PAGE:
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  1. #1
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    Morton's Theorem

    Morton's theorem is a poker principle articulated by Andy Morton in a Usenet poker newsgroup. It states that in multi-way pots, a player's expectation may be maximized by an opponent making a correct decision.

    The most common application of Morton's theorem occurs when one player holds the best hand, but there are two or more opponents on draws. In this case, the player with the best hand might make more money in the long run when an opponent folds to a bet, even if that opponent is folding correctly and would be making a personal mistake to call the bet. This type of situation is sometimes referred to as implicit collusion.

    Morton's theorem should be contrasted with the fundamental theorem of poker, which states that a player wants their opponents to make decisions which minimize their own expectation. The discrepancy between the two "theorems" occurs because of the presence of more than one opponent. Whereas the fundamental theorem always applies heads-up , it does not always apply in multiway pots.

    The scope of Morton's theorem in multi-way situations is a subject of controversy. Morton expressed the belief that his theorem is generically applicable in multi-way pots, so that the fundamental theorem rarely applies except for heads-up situations.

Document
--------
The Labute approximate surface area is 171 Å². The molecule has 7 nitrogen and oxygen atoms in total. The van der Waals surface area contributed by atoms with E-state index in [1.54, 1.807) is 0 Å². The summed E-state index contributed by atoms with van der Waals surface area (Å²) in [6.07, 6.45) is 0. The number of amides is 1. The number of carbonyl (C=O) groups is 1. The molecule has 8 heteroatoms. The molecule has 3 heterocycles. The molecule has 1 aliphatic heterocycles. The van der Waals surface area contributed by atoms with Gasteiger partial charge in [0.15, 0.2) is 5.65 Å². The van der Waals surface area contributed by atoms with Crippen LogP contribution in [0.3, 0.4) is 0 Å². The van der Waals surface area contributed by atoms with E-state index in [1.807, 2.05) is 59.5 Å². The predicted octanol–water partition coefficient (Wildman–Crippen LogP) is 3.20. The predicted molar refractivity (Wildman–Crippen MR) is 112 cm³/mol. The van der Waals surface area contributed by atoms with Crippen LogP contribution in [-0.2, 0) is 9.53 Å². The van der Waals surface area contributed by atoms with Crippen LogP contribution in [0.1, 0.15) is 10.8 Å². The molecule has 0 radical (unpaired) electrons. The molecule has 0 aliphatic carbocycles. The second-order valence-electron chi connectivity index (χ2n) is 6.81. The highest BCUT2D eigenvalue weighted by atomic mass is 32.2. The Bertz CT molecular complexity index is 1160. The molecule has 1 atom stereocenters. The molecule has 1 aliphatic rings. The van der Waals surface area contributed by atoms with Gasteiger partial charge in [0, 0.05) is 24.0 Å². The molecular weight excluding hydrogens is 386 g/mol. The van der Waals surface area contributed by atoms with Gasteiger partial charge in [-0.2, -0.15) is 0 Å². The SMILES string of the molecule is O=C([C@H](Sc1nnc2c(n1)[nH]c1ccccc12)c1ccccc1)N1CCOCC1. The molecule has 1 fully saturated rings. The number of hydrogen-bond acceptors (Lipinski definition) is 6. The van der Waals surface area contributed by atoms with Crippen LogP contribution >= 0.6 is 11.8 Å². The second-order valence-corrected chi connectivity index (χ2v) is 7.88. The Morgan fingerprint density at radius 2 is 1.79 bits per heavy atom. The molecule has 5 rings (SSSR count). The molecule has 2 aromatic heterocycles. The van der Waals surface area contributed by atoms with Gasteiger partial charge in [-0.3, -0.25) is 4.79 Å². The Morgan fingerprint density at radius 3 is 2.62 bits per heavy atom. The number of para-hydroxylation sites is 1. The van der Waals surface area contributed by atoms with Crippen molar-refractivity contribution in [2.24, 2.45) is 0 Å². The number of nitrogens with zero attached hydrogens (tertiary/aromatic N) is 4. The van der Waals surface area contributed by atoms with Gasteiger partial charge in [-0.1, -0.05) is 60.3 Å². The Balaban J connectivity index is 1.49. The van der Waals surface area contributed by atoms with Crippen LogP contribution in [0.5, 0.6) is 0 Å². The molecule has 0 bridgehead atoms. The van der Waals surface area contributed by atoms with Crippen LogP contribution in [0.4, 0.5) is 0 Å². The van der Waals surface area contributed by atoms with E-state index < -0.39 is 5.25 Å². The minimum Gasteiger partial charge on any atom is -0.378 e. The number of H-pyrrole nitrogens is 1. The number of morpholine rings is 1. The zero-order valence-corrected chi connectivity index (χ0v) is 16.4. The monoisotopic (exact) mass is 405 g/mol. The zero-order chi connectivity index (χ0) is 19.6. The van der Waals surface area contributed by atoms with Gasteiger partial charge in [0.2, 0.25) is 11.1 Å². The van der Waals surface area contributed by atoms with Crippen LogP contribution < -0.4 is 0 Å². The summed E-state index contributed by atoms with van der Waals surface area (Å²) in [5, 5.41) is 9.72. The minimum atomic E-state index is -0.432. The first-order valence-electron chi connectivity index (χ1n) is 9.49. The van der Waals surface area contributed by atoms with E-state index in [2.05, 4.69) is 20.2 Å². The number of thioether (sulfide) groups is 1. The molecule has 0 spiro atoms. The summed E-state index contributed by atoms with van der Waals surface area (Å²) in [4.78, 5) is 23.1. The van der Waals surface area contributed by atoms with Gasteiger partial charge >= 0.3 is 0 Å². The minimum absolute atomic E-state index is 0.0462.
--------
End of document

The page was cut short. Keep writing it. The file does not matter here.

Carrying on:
2. #2
    PokerOwned Demi-God HopsBar28's Avatar
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    May 2013
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    So it sounds like you've been reading a poker book. Sounds like a more analytical one than the standard "poker for dummies" versions - what are the name and author?
    I'm not slurring my words. I'm talking in cursive. I believe the ladies find it to be quite elegant.

  3. #3
    PokerOwned God abwil2's Avatar
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    Mar 2011
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    Best hand preflop isnt that great EV wise against two draw hands and if you cant bet them off your most likely in trouble
    Failing to Prepare is Preparing to fail : John Wooden

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